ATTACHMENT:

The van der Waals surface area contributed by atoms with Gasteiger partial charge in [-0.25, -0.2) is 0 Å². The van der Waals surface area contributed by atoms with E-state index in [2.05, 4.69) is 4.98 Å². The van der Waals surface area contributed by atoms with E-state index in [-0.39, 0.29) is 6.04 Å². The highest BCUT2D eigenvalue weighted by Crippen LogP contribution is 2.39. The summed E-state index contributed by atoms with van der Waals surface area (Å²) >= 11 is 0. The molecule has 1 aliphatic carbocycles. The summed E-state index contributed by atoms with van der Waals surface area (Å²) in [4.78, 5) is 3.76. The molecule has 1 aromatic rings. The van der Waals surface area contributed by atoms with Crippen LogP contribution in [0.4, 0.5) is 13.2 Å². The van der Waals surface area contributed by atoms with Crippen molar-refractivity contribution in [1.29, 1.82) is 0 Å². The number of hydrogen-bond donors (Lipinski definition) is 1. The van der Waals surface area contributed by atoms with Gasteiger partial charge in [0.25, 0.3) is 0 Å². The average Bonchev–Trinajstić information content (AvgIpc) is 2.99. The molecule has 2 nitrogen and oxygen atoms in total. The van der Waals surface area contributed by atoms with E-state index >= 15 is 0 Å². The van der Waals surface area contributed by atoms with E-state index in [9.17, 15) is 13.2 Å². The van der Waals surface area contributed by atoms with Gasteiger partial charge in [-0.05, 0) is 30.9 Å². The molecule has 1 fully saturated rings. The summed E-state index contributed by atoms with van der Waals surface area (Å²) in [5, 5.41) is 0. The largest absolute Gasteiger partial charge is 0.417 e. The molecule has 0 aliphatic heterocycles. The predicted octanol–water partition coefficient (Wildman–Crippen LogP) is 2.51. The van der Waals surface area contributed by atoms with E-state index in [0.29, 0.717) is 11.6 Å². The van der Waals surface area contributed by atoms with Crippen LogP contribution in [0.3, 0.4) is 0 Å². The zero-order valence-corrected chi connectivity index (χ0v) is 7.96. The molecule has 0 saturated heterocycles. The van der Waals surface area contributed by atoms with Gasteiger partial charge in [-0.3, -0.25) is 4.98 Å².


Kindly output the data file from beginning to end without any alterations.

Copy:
The van der Waals surface area contributed by atoms with Gasteiger partial charge in [-0.25, -0.2) is 0 Å². The van der Waals surface area contributed by atoms with E-state index in [2.05, 4.69) is 4.98 Å². The van der Waals surface area contributed by atoms with E-state index in [-0.39, 0.29) is 6.04 Å². The highest BCUT2D eigenvalue weighted by Crippen LogP contribution is 2.39. The summed E-state index contributed by atoms with van der Waals surface area (Å²) >= 11 is 0. The molecule has 1 aliphatic carbocycles. The summed E-state index contributed by atoms with van der Waals surface area (Å²) in [4.78, 5) is 3.76. The molecule has 1 aromatic rings. The van der Waals surface area contributed by atoms with Crippen LogP contribution in [0.4, 0.5) is 13.2 Å². The van der Waals surface area contributed by atoms with Crippen molar-refractivity contribution in [1.29, 1.82) is 0 Å². The number of hydrogen-bond donors (Lipinski definition) is 1. The van der Waals surface area contributed by atoms with Gasteiger partial charge in [0.25, 0.3) is 0 Å². The average Bonchev–Trinajstić information content (AvgIpc) is 2.99. The molecule has 2 nitrogen and oxygen atoms in total. The van der Waals surface area contributed by atoms with E-state index >= 15 is 0 Å². The van der Waals surface area contributed by atoms with E-state index in [9.17, 15) is 13.2 Å². The van der Waals surface area contributed by atoms with Gasteiger partial charge in [-0.05, 0) is 30.9 Å². The molecule has 1 fully saturated rings. The summed E-state index contributed by atoms with van der Waals surface area (Å²) in [5, 5.41) is 0. The largest absolute Gasteiger partial charge is 0.417 e. The molecule has 0 aliphatic heterocycles. The predicted octanol–water partition coefficient (Wildman–Crippen LogP) is 2.51. The van der Waals surface area contributed by atoms with E-state index in [0.29, 0.717) is 11.6 Å². The van der Waals surface area contributed by atoms with Crippen LogP contribution in [0.3, 0.4) is 0 Å². The zero-order valence-corrected chi connectivity index (χ0v) is 7.96. The molecule has 0 saturated heterocycles. The van der Waals surface area contributed by atoms with Gasteiger partial charge in [-0.3, -0.25) is 4.98 Å².